Tuesday, August 2nd, 2011

Bizarrchitecture by Brendan Crain

[ Here’s another from the Where blog archives – hope you enjoy – Aaron. ]

Rising 177 feet over the Argentine city of Mendoza is Edificio Gomez (built in 1954), which is one of the most…interesting buildings I think I’ve ever come across.

Before we get into Gomez, though, a bit of background on Mendoza. The city, home to approximately 111,000 people (with 850,000 in the metropolitan area), is located at the foot of the Andes and is known for its exquisite beauty — it’s nickname is “The Oasis City.” It started out in 1561 with the traditional 5×5 block town plan surrounding a central square and Catholic church that the Spanish used for basically every city they built when colonizing South America. The dimensions of this plan (streets, sidewalks, lot sizes) were notoriously rigid, leading to a rather uniform look to the central areas of many South American towns. But when a massive earthquake leveled Mendoza in 1861, it was rebuilt with much more generous spatial allottments. Sidewalks and streets were widened, trees were planted, more expansive plazas laid out, and one of the city’s most unique features — a series of stone irrigation ditches that run along the streets to water the trees — was created. In fact, Mendoza is considered by some to be the most beautiful city in Argentina — a steep claim, considering that this country can claim the likes of Salta, Tucumán, and Buenos Aires (the Paris of the Americas).

So, with a reputation like that, how does Mendoza explain Edificio Gomez? Just look at this thing. It’s…I don’t even know what it is. It’s bizarrchitecture, that’s for sure. The verticality of the campanille is impressive…I’ll bet the thing looks three times its height from the sidewalk. Or at least it would if the architect hadn’t wrapped it in an industrial riverfront warehouse from Cleveland circa 1940. Seriously, what is that? And then there’s the crown, which is…it’s just sublime. The above photo was the first image I’d ever seen of the tower, with the crown peeking over the trees in the central Plaza España. Without the bulk of the building, the crown has an instant “Holy hot spiky messes, Batman, what IS that?” effect. It looks like the bastard child of Antonio Sant’Elia and Fritz Lang. Or of their buildings, anyway. Whatever. Words fail.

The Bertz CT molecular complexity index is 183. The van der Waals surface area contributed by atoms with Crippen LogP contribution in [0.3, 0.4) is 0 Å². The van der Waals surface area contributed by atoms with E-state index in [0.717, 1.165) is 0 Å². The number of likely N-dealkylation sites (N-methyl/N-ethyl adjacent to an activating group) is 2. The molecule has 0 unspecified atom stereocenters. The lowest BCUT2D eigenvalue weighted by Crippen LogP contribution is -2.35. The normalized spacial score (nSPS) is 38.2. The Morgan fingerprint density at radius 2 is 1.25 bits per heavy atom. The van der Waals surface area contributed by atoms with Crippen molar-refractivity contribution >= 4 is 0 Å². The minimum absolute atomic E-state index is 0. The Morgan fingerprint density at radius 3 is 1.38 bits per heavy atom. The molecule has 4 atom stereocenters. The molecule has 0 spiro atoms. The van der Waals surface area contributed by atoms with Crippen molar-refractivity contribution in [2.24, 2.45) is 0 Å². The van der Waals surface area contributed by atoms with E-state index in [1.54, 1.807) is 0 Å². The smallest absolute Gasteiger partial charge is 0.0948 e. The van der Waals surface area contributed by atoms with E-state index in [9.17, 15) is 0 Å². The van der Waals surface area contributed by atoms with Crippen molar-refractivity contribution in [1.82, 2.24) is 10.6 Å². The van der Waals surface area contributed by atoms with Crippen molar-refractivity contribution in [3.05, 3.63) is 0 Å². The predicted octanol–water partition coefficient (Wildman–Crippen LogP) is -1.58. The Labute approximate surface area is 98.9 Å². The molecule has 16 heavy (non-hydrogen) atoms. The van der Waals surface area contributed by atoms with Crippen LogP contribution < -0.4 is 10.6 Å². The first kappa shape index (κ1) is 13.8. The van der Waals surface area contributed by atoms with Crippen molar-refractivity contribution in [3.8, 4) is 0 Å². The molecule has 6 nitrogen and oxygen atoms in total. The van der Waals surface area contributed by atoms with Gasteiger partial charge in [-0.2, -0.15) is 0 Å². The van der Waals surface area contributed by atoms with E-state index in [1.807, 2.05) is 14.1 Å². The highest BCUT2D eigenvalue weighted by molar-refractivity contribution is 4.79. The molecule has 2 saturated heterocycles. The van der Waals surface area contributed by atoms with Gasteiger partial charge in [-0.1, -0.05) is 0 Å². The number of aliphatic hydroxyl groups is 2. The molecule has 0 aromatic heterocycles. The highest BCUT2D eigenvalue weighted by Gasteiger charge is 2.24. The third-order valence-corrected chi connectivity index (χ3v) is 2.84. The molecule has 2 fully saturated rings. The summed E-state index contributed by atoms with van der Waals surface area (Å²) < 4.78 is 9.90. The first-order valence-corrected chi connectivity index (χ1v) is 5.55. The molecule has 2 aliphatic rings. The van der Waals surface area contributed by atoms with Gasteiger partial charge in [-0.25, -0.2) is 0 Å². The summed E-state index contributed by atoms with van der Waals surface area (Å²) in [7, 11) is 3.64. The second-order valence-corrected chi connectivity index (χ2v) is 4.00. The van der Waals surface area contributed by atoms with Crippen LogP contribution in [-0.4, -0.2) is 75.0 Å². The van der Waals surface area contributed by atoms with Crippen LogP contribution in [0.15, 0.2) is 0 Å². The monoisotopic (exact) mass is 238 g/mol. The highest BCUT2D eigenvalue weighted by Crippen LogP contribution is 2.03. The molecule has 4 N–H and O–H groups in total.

From what I can gather, the building was designed by someone named Civit, who “based” it on the art deco towers of 1920s Manhattan. At first, when I read that, I got excited at the prospect of the Forgotten Continent (oh please, everyone both knows and cares about Africa; but who can find Bolivia on a map?) coming complete with its own forgotten Insane/Visionary Modernist Architect With a Vaguely Industrial-Sounding Psuedonym (Corbu del Sur!). Alas, the guy’s full name was Manolo Civit. How droll.

Honestly, I am totally crazy about this building, and I can’t really figure out why. It doesn’t even really fit in the ugly-chic category that Jean Nouvel has been blazing a trail through lately. It lacks the self-awareness and the extra three pieces of flare. Perhaps it’s the fact that it’s utterly unique? Or that it looks like the watchtower-clubhouse of an eccentric and reclusive manchild? Or that they light it up at night like some kind of baroque prison Christmas tree? I don’t know. It could be any of those things. I just know that I like what I see.

There have been several recent articles and blog posts listing the authors’ nominations for the world’s ugliest buildings, and I think that it’s worth noting that Edificio Gomez didn’t make any of them. Granted, that might have something to do with the fact that it’s an extremely obscure building from an obscure city in a country that I’d be willing to bet at least 50% of “US Americans” have never heard of…but let’s give Gomez the benefit of the doubt and say that it missed the lists because it is not, in fact, ugly. Instead, it is just completely bizarre. And really, that’s much more fun anyway.

At any rate, stumbling on the Edificio Gomez has me wondering what other wacky architectural curiosities are hiding out there in the gazillion little cities around the world that I’ve never heard of. Is there such a thing in your city? If so, please share. In the meantime, let’s enjoy Gomez in all of his…erm…glory.

(Photos from Panoramio users Emiliano Homrich [1] and Leandro Luis Targon-Gomez [3], and Flickr user elpollo [2].)

This post originally appeared in Where on September 27, 2007.

Topics: Architecture and Design
Cities: Mendoza (Argentina)

2 Responses to “Bizarrchitecture by Brendan Crain”

  1. Aaron, you know my archives better than I do! I’d forgotten about this one. Oh my…so much youthful exuberance, hah…

  2. George Mattei says:

    OK, even though the request for bizarre buildings was 4 years ago, I will chip in my two cents. This one is probably a bit more famous, but the Greater Columbus Convention Center could probably qualify as “Bizarrchitecture” (I like that phrase BTW). It’s a giant, deconstructionist, pastel colored building plunked between downtown and Columbus’ historic Short North arts district. Here’s a good summary:


    Although I initially hated the building, I have to say it has grown on me quite a bit. It’s actually very functional as a convention center, and much more interesting than most.

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